Common threads of a romantic movie a man will watch: The screenplay is written by men, the film is told from the man's perspective and the male lead behaves like a man would in real life and the ending of the film is redemptive.
It's the rare teenager who can see beyond tomorrow. While they may worry about the future, they tend to live in the moment because, among other things, they feel immortal and most have little evidence to the contrary.
Both are about intense relationships between young adults that end -- and yet go on. Both are stories of love that has grown one-sided. And both ache with the unavoidable self-pity that goes along with that kind of situation -- while finding the laughs in that same circumstance.
Between her cloyingly unfunny sitcom, New Girl, and her ubiquitous iPhone 4 commercials, she's way overfulfilled my daily -- nay, annual or even lifetime -- recommended dosage of Zooey Deschanel quirk.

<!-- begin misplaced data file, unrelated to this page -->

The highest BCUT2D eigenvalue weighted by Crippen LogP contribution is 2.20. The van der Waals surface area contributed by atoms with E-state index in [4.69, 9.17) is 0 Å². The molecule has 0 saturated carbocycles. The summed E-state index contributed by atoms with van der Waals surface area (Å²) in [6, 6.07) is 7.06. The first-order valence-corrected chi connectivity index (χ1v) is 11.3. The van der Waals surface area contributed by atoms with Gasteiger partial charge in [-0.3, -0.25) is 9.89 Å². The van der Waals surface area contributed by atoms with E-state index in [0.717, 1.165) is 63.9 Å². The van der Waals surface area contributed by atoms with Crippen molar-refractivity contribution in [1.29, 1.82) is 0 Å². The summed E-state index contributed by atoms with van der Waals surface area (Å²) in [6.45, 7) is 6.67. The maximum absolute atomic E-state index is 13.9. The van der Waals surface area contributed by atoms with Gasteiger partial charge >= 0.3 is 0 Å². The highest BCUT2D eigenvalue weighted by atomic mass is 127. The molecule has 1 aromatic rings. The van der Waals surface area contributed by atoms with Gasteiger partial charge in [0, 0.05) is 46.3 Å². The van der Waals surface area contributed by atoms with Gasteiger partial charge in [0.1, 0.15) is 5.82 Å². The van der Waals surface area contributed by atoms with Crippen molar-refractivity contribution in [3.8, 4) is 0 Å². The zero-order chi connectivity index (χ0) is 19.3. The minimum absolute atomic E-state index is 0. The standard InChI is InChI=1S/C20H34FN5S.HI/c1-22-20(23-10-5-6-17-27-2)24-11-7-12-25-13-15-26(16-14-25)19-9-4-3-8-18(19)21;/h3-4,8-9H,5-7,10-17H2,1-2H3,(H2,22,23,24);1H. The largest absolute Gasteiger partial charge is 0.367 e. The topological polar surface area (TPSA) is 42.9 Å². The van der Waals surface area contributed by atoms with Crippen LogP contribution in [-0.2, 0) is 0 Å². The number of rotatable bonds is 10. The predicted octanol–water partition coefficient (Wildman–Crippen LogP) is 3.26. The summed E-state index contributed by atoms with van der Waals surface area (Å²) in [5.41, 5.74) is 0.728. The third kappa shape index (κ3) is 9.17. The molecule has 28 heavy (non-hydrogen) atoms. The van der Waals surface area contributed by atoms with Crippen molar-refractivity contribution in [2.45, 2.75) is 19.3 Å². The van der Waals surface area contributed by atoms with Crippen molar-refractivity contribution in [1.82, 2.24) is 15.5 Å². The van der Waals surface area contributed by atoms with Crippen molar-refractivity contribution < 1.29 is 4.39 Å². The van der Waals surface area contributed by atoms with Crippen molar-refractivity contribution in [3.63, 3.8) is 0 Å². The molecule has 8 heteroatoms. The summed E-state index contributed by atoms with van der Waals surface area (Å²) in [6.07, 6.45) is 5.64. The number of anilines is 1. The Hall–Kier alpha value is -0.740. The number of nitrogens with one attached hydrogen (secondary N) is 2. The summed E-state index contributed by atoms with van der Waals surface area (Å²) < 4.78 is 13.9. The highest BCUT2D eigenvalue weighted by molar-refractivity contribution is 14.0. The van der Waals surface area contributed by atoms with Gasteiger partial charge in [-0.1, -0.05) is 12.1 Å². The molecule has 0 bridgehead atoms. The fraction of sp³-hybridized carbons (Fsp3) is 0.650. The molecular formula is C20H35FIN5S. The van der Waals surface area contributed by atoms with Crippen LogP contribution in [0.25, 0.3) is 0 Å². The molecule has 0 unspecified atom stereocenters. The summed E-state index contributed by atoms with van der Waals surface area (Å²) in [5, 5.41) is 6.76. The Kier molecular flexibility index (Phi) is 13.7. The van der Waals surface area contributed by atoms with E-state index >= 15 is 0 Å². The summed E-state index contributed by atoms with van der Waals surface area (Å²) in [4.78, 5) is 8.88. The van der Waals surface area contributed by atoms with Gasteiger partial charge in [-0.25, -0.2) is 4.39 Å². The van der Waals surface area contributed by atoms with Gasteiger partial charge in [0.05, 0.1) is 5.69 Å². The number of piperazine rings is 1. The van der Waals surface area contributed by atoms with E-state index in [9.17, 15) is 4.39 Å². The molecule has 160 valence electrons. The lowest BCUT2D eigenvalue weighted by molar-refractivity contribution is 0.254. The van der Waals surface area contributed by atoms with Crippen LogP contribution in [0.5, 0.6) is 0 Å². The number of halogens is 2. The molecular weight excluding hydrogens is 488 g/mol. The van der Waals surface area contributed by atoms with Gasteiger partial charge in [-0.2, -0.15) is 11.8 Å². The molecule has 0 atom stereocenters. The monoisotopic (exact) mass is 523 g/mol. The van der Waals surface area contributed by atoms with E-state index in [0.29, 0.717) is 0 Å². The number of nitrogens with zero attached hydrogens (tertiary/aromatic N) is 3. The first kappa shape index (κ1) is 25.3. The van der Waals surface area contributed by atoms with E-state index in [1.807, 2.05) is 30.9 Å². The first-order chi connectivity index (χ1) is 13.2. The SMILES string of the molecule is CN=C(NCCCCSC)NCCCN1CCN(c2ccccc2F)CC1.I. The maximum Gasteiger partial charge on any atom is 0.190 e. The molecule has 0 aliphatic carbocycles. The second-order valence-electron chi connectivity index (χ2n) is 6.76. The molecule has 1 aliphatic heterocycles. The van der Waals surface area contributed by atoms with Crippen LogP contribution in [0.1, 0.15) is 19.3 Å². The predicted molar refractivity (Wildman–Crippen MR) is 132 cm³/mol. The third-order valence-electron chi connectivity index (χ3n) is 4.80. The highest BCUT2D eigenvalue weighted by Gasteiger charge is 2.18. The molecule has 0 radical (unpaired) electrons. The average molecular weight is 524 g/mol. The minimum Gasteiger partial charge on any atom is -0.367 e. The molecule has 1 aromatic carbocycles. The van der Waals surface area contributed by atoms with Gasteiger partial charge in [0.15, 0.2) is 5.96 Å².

The emotions surrounding the MPDG run deeper than mere resentment. They are Amazing Manic Pixies only while they are loved. Before that, they are merely everyday women, and afterwards, they are harpies.
The roots of Sundance were acres of granola-flavored films about people in small towns or women in crisis or something that was equally high-minded but was consistently bemoaned as not being particularly commercial.
You wake up, and start plugging in numbers into a spreadsheet, ending up with a budget for a $15 million movie. Then you realize you don't know enough rich dentists to finance that, so you cut the budget...
Just when I despaired about the overweening cleverness of screenwriters confusing a chopped up timeline with intelligence and craft, two films popped up to prove there's still life in this unconventional convention.